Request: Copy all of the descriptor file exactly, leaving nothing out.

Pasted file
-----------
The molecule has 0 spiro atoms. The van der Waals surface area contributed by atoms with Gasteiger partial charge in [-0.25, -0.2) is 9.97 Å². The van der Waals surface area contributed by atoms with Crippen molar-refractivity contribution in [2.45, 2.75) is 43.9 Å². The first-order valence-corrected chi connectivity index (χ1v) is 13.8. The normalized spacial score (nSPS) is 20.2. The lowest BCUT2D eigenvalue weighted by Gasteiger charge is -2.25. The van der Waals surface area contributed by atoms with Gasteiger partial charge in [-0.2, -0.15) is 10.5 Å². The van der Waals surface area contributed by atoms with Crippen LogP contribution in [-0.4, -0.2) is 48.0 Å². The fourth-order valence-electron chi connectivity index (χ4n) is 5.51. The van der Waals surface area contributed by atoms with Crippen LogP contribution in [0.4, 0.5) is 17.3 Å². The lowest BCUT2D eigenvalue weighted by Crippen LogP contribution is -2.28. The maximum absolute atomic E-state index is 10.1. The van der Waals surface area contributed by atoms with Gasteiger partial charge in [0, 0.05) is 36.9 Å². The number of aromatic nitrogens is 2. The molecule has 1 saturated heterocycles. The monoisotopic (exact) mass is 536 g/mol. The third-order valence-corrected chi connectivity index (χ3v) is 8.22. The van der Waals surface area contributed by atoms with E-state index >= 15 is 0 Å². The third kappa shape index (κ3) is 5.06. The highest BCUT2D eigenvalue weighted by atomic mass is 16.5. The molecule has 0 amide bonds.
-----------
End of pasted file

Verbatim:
The molecule has 0 spiro atoms. The van der Waals surface area contributed by atoms with Gasteiger partial charge in [-0.25, -0.2) is 9.97 Å². The van der Waals surface area contributed by atoms with Crippen molar-refractivity contribution in [2.45, 2.75) is 43.9 Å². The first-order valence-corrected chi connectivity index (χ1v) is 13.8. The normalized spacial score (nSPS) is 20.2. The lowest BCUT2D eigenvalue weighted by Gasteiger charge is -2.25. The van der Waals surface area contributed by atoms with Gasteiger partial charge in [-0.2, -0.15) is 10.5 Å². The van der Waals surface area contributed by atoms with Crippen LogP contribution in [-0.4, -0.2) is 48.0 Å². The fourth-order valence-electron chi connectivity index (χ4n) is 5.51. The van der Waals surface area contributed by atoms with Crippen LogP contribution in [0.4, 0.5) is 17.3 Å². The lowest BCUT2D eigenvalue weighted by Crippen LogP contribution is -2.28. The maximum absolute atomic E-state index is 10.1. The van der Waals surface area contributed by atoms with Gasteiger partial charge in [0, 0.05) is 36.9 Å². The number of aromatic nitrogens is 2. The molecule has 1 saturated heterocycles. The monoisotopic (exact) mass is 536 g/mol. The third-order valence-corrected chi connectivity index (χ3v) is 8.22. The van der Waals surface area contributed by atoms with E-state index >= 15 is 0 Å². The third kappa shape index (κ3) is 5.06. The highest BCUT2D eigenvalue weighted by atomic mass is 16.5. The molecule has 0 amide bonds.